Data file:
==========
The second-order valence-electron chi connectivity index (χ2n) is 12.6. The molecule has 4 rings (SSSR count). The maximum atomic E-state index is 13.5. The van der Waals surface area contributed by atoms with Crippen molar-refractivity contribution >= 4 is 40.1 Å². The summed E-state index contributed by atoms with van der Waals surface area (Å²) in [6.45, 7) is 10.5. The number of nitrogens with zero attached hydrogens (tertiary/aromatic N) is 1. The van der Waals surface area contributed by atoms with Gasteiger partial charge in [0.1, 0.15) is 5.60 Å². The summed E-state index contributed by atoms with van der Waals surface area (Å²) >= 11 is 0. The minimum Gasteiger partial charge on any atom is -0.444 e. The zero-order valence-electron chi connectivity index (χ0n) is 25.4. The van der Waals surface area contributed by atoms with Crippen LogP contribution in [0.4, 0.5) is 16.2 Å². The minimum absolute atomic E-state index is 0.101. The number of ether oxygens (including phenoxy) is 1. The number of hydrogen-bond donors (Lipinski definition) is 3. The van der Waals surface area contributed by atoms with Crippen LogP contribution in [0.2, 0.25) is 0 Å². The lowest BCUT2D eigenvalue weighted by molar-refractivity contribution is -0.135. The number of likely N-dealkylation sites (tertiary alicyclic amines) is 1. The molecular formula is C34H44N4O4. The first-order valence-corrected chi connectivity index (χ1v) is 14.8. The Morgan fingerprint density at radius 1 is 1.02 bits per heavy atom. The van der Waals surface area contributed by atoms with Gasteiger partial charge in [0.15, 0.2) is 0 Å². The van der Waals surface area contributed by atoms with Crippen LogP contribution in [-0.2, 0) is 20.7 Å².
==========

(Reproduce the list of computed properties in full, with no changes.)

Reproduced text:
The second-order valence-electron chi connectivity index (χ2n) is 12.6. The molecule has 4 rings (SSSR count). The maximum atomic E-state index is 13.5. The van der Waals surface area contributed by atoms with Crippen molar-refractivity contribution >= 4 is 40.1 Å². The summed E-state index contributed by atoms with van der Waals surface area (Å²) in [6.45, 7) is 10.5. The number of nitrogens with zero attached hydrogens (tertiary/aromatic N) is 1. The van der Waals surface area contributed by atoms with Gasteiger partial charge in [0.1, 0.15) is 5.60 Å². The summed E-state index contributed by atoms with van der Waals surface area (Å²) >= 11 is 0. The minimum Gasteiger partial charge on any atom is -0.444 e. The zero-order valence-electron chi connectivity index (χ0n) is 25.4. The van der Waals surface area contributed by atoms with Crippen LogP contribution in [0.4, 0.5) is 16.2 Å². The minimum absolute atomic E-state index is 0.101. The number of ether oxygens (including phenoxy) is 1. The number of hydrogen-bond donors (Lipinski definition) is 3. The van der Waals surface area contributed by atoms with Crippen LogP contribution in [0.2, 0.25) is 0 Å². The lowest BCUT2D eigenvalue weighted by molar-refractivity contribution is -0.135. The number of likely N-dealkylation sites (tertiary alicyclic amines) is 1. The molecular formula is C34H44N4O4. The first-order valence-corrected chi connectivity index (χ1v) is 14.8. The Morgan fingerprint density at radius 1 is 1.02 bits per heavy atom. The van der Waals surface area contributed by atoms with Gasteiger partial charge in [0.15, 0.2) is 0 Å². The van der Waals surface area contributed by atoms with Crippen LogP contribution in [-0.2, 0) is 20.7 Å².